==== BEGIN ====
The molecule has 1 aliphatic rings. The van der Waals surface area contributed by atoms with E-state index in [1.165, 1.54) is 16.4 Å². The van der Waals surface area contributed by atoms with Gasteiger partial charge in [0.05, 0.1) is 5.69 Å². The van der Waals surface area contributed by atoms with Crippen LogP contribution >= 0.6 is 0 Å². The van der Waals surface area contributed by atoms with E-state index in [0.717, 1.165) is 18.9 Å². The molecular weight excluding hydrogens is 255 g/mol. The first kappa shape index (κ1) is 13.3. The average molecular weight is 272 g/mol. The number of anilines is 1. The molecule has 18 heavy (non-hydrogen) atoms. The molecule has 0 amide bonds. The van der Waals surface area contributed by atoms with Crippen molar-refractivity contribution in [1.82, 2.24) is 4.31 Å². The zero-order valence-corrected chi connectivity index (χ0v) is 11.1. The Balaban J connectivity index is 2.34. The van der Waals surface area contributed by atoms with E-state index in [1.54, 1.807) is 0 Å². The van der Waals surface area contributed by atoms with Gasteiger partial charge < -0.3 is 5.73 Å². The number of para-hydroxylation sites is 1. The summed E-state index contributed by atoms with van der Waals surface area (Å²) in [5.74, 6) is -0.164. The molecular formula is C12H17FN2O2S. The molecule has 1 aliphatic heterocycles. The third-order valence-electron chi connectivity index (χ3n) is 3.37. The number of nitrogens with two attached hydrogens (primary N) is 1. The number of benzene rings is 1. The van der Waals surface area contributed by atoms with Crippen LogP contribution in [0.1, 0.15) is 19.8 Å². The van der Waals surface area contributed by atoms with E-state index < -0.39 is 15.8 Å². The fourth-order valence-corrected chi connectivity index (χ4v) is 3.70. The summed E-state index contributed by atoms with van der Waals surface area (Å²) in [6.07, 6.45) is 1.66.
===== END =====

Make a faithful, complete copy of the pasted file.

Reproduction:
The molecule has 1 aliphatic rings. The van der Waals surface area contributed by atoms with E-state index in [1.165, 1.54) is 16.4 Å². The van der Waals surface area contributed by atoms with Gasteiger partial charge in [0.05, 0.1) is 5.69 Å². The van der Waals surface area contributed by atoms with Crippen LogP contribution >= 0.6 is 0 Å². The van der Waals surface area contributed by atoms with E-state index in [0.717, 1.165) is 18.9 Å². The molecular weight excluding hydrogens is 255 g/mol. The first kappa shape index (κ1) is 13.3. The average molecular weight is 272 g/mol. The number of anilines is 1. The molecule has 18 heavy (non-hydrogen) atoms. The molecule has 0 amide bonds. The van der Waals surface area contributed by atoms with Crippen molar-refractivity contribution in [1.82, 2.24) is 4.31 Å². The zero-order valence-corrected chi connectivity index (χ0v) is 11.1. The Balaban J connectivity index is 2.34. The van der Waals surface area contributed by atoms with E-state index in [1.54, 1.807) is 0 Å². The van der Waals surface area contributed by atoms with Gasteiger partial charge < -0.3 is 5.73 Å². The number of para-hydroxylation sites is 1. The summed E-state index contributed by atoms with van der Waals surface area (Å²) in [5.74, 6) is -0.164. The molecular formula is C12H17FN2O2S. The molecule has 1 aliphatic heterocycles. The third-order valence-electron chi connectivity index (χ3n) is 3.37. The number of nitrogens with two attached hydrogens (primary N) is 1. The number of benzene rings is 1. The van der Waals surface area contributed by atoms with Crippen LogP contribution in [0.1, 0.15) is 19.8 Å². The van der Waals surface area contributed by atoms with E-state index < -0.39 is 15.8 Å². The fourth-order valence-corrected chi connectivity index (χ4v) is 3.70. The summed E-state index contributed by atoms with van der Waals surface area (Å²) in [6.07, 6.45) is 1.66.